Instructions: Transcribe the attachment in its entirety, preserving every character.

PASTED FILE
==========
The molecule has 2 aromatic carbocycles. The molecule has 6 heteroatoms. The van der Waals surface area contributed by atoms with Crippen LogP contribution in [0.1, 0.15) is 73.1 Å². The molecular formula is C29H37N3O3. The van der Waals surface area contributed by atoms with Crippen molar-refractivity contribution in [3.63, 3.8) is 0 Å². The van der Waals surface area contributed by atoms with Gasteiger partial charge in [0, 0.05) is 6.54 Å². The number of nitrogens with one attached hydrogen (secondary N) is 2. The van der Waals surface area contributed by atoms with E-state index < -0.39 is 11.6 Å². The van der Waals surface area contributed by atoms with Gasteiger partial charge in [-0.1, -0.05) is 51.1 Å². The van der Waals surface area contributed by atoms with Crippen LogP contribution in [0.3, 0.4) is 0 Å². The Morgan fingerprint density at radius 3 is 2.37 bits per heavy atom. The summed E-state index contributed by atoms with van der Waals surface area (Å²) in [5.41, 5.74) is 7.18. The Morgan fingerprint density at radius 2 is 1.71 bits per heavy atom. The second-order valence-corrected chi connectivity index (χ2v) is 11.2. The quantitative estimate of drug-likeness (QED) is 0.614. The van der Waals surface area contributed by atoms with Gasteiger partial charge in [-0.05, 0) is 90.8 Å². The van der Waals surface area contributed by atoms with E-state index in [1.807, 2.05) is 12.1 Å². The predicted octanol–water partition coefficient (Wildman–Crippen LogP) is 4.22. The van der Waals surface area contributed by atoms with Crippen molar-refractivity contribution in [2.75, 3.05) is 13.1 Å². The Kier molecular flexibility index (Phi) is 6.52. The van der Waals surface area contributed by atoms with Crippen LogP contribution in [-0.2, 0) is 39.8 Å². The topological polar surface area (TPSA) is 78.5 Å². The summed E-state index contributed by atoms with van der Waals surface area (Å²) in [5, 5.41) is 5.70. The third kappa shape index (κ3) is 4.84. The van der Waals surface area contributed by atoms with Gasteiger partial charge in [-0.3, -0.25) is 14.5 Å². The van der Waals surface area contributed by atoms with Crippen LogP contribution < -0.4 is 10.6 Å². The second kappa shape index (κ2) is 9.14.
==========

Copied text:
The molecule has 2 aromatic carbocycles. The molecule has 6 heteroatoms. The van der Waals surface area contributed by atoms with Crippen LogP contribution in [0.1, 0.15) is 73.1 Å². The molecular formula is C29H37N3O3. The van der Waals surface area contributed by atoms with Crippen molar-refractivity contribution in [3.63, 3.8) is 0 Å². The van der Waals surface area contributed by atoms with Gasteiger partial charge in [0, 0.05) is 6.54 Å². The number of nitrogens with one attached hydrogen (secondary N) is 2. The van der Waals surface area contributed by atoms with E-state index < -0.39 is 11.6 Å². The van der Waals surface area contributed by atoms with Gasteiger partial charge in [-0.1, -0.05) is 51.1 Å². The van der Waals surface area contributed by atoms with Crippen LogP contribution in [0.3, 0.4) is 0 Å². The Morgan fingerprint density at radius 3 is 2.37 bits per heavy atom. The summed E-state index contributed by atoms with van der Waals surface area (Å²) in [5.41, 5.74) is 7.18. The Morgan fingerprint density at radius 2 is 1.71 bits per heavy atom. The second-order valence-corrected chi connectivity index (χ2v) is 11.2. The quantitative estimate of drug-likeness (QED) is 0.614. The van der Waals surface area contributed by atoms with Gasteiger partial charge in [-0.05, 0) is 90.8 Å². The van der Waals surface area contributed by atoms with E-state index in [1.807, 2.05) is 12.1 Å². The predicted octanol–water partition coefficient (Wildman–Crippen LogP) is 4.22. The van der Waals surface area contributed by atoms with Crippen molar-refractivity contribution in [2.75, 3.05) is 13.1 Å². The Kier molecular flexibility index (Phi) is 6.52. The van der Waals surface area contributed by atoms with Crippen LogP contribution in [-0.2, 0) is 39.8 Å². The topological polar surface area (TPSA) is 78.5 Å². The summed E-state index contributed by atoms with van der Waals surface area (Å²) in [5, 5.41) is 5.70. The third kappa shape index (κ3) is 4.84. The van der Waals surface area contributed by atoms with Gasteiger partial charge in [-0.3, -0.25) is 14.5 Å². The van der Waals surface area contributed by atoms with Crippen LogP contribution < -0.4 is 10.6 Å². The second kappa shape index (κ2) is 9.14.